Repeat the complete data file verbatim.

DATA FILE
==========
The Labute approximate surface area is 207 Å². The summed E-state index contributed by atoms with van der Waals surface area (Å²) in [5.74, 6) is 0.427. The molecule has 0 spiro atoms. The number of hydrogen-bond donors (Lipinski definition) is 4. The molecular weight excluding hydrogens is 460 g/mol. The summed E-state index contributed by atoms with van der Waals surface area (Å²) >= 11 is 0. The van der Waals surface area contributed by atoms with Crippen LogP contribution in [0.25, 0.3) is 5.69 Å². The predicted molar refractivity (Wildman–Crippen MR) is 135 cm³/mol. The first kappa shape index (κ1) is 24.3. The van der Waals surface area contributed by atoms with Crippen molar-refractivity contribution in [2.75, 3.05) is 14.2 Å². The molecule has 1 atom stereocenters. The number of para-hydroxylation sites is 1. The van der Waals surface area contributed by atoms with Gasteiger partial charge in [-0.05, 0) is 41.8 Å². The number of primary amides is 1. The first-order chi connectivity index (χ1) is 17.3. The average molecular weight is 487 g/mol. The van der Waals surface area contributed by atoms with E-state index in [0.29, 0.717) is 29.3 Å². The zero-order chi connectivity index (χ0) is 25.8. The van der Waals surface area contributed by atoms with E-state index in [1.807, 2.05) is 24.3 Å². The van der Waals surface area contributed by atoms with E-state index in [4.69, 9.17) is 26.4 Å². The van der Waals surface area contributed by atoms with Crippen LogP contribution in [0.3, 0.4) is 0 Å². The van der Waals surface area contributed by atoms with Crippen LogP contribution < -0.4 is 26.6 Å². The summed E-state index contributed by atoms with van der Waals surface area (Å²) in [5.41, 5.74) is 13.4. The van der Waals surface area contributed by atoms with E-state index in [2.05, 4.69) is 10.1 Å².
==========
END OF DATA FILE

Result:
The Labute approximate surface area is 207 Å². The summed E-state index contributed by atoms with van der Waals surface area (Å²) in [5.74, 6) is 0.427. The molecule has 0 spiro atoms. The number of hydrogen-bond donors (Lipinski definition) is 4. The molecular weight excluding hydrogens is 460 g/mol. The summed E-state index contributed by atoms with van der Waals surface area (Å²) >= 11 is 0. The van der Waals surface area contributed by atoms with Crippen LogP contribution in [0.25, 0.3) is 5.69 Å². The predicted molar refractivity (Wildman–Crippen MR) is 135 cm³/mol. The first kappa shape index (κ1) is 24.3. The van der Waals surface area contributed by atoms with Crippen molar-refractivity contribution in [2.75, 3.05) is 14.2 Å². The molecule has 1 atom stereocenters. The number of para-hydroxylation sites is 1. The van der Waals surface area contributed by atoms with Gasteiger partial charge in [-0.05, 0) is 41.8 Å². The number of primary amides is 1. The first-order chi connectivity index (χ1) is 17.3. The average molecular weight is 487 g/mol. The van der Waals surface area contributed by atoms with E-state index in [0.29, 0.717) is 29.3 Å². The zero-order chi connectivity index (χ0) is 25.8. The van der Waals surface area contributed by atoms with E-state index in [1.807, 2.05) is 24.3 Å². The van der Waals surface area contributed by atoms with E-state index in [4.69, 9.17) is 26.4 Å². The van der Waals surface area contributed by atoms with Crippen LogP contribution in [0.3, 0.4) is 0 Å². The van der Waals surface area contributed by atoms with Crippen LogP contribution < -0.4 is 26.6 Å². The summed E-state index contributed by atoms with van der Waals surface area (Å²) in [5.41, 5.74) is 13.4. The van der Waals surface area contributed by atoms with E-state index in [2.05, 4.69) is 10.1 Å².